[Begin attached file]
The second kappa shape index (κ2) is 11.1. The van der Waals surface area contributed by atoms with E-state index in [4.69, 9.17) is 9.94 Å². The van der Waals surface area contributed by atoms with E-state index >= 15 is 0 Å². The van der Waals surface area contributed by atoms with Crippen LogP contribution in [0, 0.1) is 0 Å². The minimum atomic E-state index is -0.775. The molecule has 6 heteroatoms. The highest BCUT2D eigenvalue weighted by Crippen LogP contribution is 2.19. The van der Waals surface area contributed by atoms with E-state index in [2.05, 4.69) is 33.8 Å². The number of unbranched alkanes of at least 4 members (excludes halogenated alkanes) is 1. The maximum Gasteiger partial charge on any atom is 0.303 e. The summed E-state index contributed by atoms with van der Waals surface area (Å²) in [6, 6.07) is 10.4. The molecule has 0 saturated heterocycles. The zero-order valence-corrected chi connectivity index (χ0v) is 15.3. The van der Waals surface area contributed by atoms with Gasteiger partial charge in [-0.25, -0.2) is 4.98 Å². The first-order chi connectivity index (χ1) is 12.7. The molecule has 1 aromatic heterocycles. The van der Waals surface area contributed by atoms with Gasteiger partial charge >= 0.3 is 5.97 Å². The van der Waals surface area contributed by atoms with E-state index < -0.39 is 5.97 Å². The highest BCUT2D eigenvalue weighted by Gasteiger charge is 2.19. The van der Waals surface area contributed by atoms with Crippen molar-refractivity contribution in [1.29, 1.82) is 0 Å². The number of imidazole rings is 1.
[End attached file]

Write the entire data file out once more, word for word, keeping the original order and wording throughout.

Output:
The second kappa shape index (κ2) is 11.1. The van der Waals surface area contributed by atoms with E-state index in [4.69, 9.17) is 9.94 Å². The van der Waals surface area contributed by atoms with E-state index >= 15 is 0 Å². The van der Waals surface area contributed by atoms with Crippen LogP contribution in [0, 0.1) is 0 Å². The minimum atomic E-state index is -0.775. The molecule has 6 heteroatoms. The highest BCUT2D eigenvalue weighted by Crippen LogP contribution is 2.19. The van der Waals surface area contributed by atoms with E-state index in [2.05, 4.69) is 33.8 Å². The number of unbranched alkanes of at least 4 members (excludes halogenated alkanes) is 1. The maximum Gasteiger partial charge on any atom is 0.303 e. The summed E-state index contributed by atoms with van der Waals surface area (Å²) in [6, 6.07) is 10.4. The molecule has 0 saturated heterocycles. The zero-order valence-corrected chi connectivity index (χ0v) is 15.3. The van der Waals surface area contributed by atoms with Gasteiger partial charge in [-0.25, -0.2) is 4.98 Å². The first-order chi connectivity index (χ1) is 12.7. The molecule has 1 aromatic heterocycles. The van der Waals surface area contributed by atoms with Gasteiger partial charge >= 0.3 is 5.97 Å². The van der Waals surface area contributed by atoms with E-state index < -0.39 is 5.97 Å². The highest BCUT2D eigenvalue weighted by Gasteiger charge is 2.19. The van der Waals surface area contributed by atoms with Crippen molar-refractivity contribution in [1.29, 1.82) is 0 Å². The number of imidazole rings is 1.